We are entering a new age of extremes. By 2050, life in many parts of Asia will become unbearable. The land is set to alternately suffer from extreme rainfall and severe hurricanes, then intense heat waves.
The coming decades could be worse still in Africa. The continent contributes almost nothing to climate change. Even if its carbon emissions fell to zero, the world would hardly notice. And yet five of the countries most affected by extreme weather events in 2019 were African.
Farmers up and down the continent report unfathomable weather fluctuations. But nowhere is it worse than in sub-Saharan Africa, where 95 percent of farmers have no irrigation.
This summer, in the wake of the wildfires still spreading across North America and southern Europe, came the Intergovernmental Panel on Climate Change (IPCC) report. Its stark evidence of irreversible changes that have already happened and warnings of what is to come have focused the minds of millions of people.
Even some world leaders and big business seem troubled by the prospects.
But all too easily they have tried to shift the debate from what the rich and their system has done to the planet, to a narrative in which all of humanity has to share the blame.
And as the climate crisis intensifies, millions of people in the Global South will be forced to leave their homes.
In this special Socialist Worker report, our contributors from Asia and Africa turn the debate on its head. They start with how those who contribute least to the problem are already paying the highest price.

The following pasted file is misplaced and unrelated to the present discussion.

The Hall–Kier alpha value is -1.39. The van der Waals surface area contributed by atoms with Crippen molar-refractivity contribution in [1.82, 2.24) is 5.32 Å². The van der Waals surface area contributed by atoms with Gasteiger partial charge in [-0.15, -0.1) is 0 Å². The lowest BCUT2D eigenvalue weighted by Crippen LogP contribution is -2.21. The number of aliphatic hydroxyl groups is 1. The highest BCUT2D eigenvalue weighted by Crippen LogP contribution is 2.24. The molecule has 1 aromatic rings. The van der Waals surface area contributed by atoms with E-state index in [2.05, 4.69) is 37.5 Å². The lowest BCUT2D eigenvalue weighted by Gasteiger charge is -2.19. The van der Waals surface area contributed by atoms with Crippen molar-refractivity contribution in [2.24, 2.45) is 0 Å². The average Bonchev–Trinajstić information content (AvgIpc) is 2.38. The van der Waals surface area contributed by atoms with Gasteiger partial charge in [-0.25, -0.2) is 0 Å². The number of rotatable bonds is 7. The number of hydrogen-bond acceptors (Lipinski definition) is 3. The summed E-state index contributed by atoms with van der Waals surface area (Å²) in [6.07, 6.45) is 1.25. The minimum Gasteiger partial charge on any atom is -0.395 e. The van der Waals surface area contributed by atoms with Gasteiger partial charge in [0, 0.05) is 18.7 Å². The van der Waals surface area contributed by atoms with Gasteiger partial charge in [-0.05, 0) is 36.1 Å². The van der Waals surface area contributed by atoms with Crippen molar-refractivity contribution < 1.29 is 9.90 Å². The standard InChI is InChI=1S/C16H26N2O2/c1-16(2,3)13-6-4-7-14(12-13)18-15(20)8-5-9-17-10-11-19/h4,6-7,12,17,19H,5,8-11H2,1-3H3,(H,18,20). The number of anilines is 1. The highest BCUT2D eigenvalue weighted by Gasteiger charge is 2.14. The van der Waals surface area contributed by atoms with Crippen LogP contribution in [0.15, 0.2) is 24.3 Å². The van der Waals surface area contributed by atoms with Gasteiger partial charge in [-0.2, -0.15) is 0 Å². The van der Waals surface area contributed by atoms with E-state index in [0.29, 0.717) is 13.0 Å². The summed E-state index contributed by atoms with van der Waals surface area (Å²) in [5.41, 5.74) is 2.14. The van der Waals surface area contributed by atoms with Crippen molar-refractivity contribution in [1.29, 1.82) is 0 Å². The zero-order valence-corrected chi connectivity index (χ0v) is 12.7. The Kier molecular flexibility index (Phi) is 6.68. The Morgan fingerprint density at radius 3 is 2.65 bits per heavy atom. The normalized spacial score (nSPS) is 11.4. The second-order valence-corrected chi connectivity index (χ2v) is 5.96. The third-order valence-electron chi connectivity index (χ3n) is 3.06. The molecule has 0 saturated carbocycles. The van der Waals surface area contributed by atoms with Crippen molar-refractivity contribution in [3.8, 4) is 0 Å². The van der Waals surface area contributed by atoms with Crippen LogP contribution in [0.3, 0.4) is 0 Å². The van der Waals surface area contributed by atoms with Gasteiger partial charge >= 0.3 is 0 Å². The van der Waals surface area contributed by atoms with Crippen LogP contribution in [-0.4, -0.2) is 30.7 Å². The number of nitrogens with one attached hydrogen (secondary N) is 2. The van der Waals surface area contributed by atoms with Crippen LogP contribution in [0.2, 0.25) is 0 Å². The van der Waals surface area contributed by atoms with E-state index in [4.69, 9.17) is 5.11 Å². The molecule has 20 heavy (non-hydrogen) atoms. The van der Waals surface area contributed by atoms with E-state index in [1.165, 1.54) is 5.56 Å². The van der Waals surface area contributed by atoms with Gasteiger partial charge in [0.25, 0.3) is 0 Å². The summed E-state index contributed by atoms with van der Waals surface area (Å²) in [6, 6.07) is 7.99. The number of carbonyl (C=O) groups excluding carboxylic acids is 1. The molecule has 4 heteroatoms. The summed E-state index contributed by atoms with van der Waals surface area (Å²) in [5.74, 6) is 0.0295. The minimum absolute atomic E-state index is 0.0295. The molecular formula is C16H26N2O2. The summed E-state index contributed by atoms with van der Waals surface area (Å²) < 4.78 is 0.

In doing so, they turn their fire not only on the rich “1 percent” largely based in the North, but also upon leaders of their own continents.
It’s good that the heads of some countries are now arguing for the cancellation of debts owed by the Global South to the international bankers. This is so the money can be used on climate change preparations.
But, say our authors, many of these same leaders have been enthusiastic participants in the system of exploitation that has forced misery on the poor. And it has left them utterly exposed to the extreme weather now so commonplace.
Only by confronting the system that destroys lives and the planet do we have a chance to rescue humanity.
Philippines-based Walden Bello is a leading activist and theoretician in movements for the environment and social justice
What strikes you most about the impact of climate change on the Global South?
We’ve seen terrifying disasters triggered by climate change over the last decade. Some came in one massive blow, such as Typhoon Haiyan in 2013, which in one day levelled much of the central Philippines and took over 6,000 lives.
Some are gradual but irreversible, such as sea level change that is submerging island countries like the South Pacific island nations and the Maldives in the Indian Ocean. Or the inexorable desertification in many parts of Africa that is creating millions of climate refugees.
Much of the ruling elite in the Global South is determined to press ahead with a model of development that is historically similar to that of the West. Why are they not looking for alternatives?
I think that many of the elites in the South have bought into the model of high-speed, carbon-intensive growth because they think it serves their interests.